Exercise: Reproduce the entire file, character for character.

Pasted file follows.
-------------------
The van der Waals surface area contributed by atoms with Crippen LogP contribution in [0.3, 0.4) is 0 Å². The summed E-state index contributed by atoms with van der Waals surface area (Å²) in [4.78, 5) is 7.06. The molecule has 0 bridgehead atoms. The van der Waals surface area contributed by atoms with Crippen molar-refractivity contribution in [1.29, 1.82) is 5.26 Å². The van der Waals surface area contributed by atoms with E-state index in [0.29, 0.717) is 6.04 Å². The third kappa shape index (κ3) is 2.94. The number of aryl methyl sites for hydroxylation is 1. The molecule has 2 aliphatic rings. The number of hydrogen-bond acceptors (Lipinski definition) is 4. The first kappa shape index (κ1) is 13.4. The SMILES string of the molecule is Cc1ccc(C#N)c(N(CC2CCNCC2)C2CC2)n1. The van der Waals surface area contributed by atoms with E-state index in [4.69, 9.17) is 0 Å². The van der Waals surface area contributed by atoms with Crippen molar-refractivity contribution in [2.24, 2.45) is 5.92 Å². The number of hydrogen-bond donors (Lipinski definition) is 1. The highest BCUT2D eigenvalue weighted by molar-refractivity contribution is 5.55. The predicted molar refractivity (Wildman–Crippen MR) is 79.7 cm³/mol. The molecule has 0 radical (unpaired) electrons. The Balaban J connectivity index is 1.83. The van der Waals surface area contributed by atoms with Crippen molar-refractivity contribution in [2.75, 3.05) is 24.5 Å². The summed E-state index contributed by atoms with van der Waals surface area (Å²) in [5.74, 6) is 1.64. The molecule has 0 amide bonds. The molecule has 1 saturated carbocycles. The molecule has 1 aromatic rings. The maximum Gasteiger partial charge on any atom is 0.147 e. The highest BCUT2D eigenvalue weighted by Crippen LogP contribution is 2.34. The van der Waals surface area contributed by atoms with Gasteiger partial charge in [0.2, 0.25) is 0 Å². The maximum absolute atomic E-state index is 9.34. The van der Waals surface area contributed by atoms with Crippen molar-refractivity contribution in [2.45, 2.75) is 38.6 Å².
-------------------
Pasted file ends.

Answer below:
The van der Waals surface area contributed by atoms with Crippen LogP contribution in [0.3, 0.4) is 0 Å². The summed E-state index contributed by atoms with van der Waals surface area (Å²) in [4.78, 5) is 7.06. The molecule has 0 bridgehead atoms. The van der Waals surface area contributed by atoms with Crippen molar-refractivity contribution in [1.29, 1.82) is 5.26 Å². The van der Waals surface area contributed by atoms with E-state index in [0.29, 0.717) is 6.04 Å². The third kappa shape index (κ3) is 2.94. The number of aryl methyl sites for hydroxylation is 1. The molecule has 2 aliphatic rings. The number of hydrogen-bond acceptors (Lipinski definition) is 4. The first kappa shape index (κ1) is 13.4. The SMILES string of the molecule is Cc1ccc(C#N)c(N(CC2CCNCC2)C2CC2)n1. The van der Waals surface area contributed by atoms with E-state index in [4.69, 9.17) is 0 Å². The van der Waals surface area contributed by atoms with Crippen molar-refractivity contribution in [2.24, 2.45) is 5.92 Å². The number of hydrogen-bond donors (Lipinski definition) is 1. The highest BCUT2D eigenvalue weighted by molar-refractivity contribution is 5.55. The predicted molar refractivity (Wildman–Crippen MR) is 79.7 cm³/mol. The molecule has 0 radical (unpaired) electrons. The Balaban J connectivity index is 1.83. The van der Waals surface area contributed by atoms with Crippen molar-refractivity contribution in [2.75, 3.05) is 24.5 Å². The summed E-state index contributed by atoms with van der Waals surface area (Å²) in [5.74, 6) is 1.64. The molecule has 0 amide bonds. The molecule has 1 saturated carbocycles. The molecule has 1 aromatic rings. The maximum Gasteiger partial charge on any atom is 0.147 e. The highest BCUT2D eigenvalue weighted by Crippen LogP contribution is 2.34. The van der Waals surface area contributed by atoms with Gasteiger partial charge in [0.2, 0.25) is 0 Å². The maximum absolute atomic E-state index is 9.34. The van der Waals surface area contributed by atoms with Crippen molar-refractivity contribution in [2.45, 2.75) is 38.6 Å².